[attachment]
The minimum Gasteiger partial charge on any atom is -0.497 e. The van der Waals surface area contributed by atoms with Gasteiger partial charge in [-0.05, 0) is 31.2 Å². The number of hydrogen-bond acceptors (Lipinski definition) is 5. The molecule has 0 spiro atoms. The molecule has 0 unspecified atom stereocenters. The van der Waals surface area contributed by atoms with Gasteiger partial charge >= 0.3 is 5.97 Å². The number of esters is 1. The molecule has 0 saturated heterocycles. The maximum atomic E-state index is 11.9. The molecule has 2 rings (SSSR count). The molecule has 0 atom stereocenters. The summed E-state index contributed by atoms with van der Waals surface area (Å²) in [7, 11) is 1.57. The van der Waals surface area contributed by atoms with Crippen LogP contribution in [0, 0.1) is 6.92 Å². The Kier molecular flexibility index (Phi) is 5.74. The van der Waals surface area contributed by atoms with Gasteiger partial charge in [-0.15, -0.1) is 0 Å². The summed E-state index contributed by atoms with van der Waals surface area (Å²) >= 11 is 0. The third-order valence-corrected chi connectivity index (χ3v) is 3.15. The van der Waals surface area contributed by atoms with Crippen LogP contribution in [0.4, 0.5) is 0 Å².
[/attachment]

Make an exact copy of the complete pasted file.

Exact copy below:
The minimum Gasteiger partial charge on any atom is -0.497 e. The van der Waals surface area contributed by atoms with Gasteiger partial charge in [-0.05, 0) is 31.2 Å². The number of hydrogen-bond acceptors (Lipinski definition) is 5. The molecule has 0 spiro atoms. The molecule has 0 unspecified atom stereocenters. The van der Waals surface area contributed by atoms with Gasteiger partial charge >= 0.3 is 5.97 Å². The number of esters is 1. The molecule has 0 saturated heterocycles. The maximum atomic E-state index is 11.9. The molecule has 2 rings (SSSR count). The molecule has 0 atom stereocenters. The summed E-state index contributed by atoms with van der Waals surface area (Å²) in [7, 11) is 1.57. The van der Waals surface area contributed by atoms with Crippen LogP contribution in [0, 0.1) is 6.92 Å². The Kier molecular flexibility index (Phi) is 5.74. The van der Waals surface area contributed by atoms with Gasteiger partial charge in [-0.15, -0.1) is 0 Å². The summed E-state index contributed by atoms with van der Waals surface area (Å²) >= 11 is 0. The third-order valence-corrected chi connectivity index (χ3v) is 3.15. The van der Waals surface area contributed by atoms with Crippen LogP contribution in [0.4, 0.5) is 0 Å².